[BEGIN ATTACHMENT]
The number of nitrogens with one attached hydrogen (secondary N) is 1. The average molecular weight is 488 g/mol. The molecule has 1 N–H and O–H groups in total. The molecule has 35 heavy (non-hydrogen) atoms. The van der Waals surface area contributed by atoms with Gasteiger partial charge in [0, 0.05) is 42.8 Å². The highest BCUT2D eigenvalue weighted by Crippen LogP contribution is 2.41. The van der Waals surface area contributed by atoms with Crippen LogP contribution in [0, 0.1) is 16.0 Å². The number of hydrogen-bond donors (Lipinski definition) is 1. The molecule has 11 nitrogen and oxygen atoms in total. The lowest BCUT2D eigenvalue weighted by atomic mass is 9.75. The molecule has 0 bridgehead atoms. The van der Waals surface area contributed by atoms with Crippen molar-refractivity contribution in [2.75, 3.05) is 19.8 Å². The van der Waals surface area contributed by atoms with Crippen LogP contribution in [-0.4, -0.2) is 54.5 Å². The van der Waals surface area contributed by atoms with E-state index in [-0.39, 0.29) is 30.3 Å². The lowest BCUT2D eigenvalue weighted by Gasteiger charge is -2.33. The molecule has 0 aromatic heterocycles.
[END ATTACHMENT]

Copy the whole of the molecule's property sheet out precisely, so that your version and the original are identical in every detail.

The number of nitrogens with one attached hydrogen (secondary N) is 1. The average molecular weight is 488 g/mol. The molecule has 1 N–H and O–H groups in total. The molecule has 35 heavy (non-hydrogen) atoms. The van der Waals surface area contributed by atoms with Gasteiger partial charge in [0, 0.05) is 42.8 Å². The highest BCUT2D eigenvalue weighted by Crippen LogP contribution is 2.41. The van der Waals surface area contributed by atoms with Crippen LogP contribution in [0, 0.1) is 16.0 Å². The number of hydrogen-bond donors (Lipinski definition) is 1. The molecule has 11 nitrogen and oxygen atoms in total. The lowest BCUT2D eigenvalue weighted by atomic mass is 9.75. The molecule has 0 bridgehead atoms. The van der Waals surface area contributed by atoms with Crippen molar-refractivity contribution in [2.75, 3.05) is 19.8 Å². The van der Waals surface area contributed by atoms with Crippen LogP contribution in [-0.4, -0.2) is 54.5 Å². The van der Waals surface area contributed by atoms with E-state index in [-0.39, 0.29) is 30.3 Å². The lowest BCUT2D eigenvalue weighted by Gasteiger charge is -2.33. The molecule has 0 aromatic heterocycles.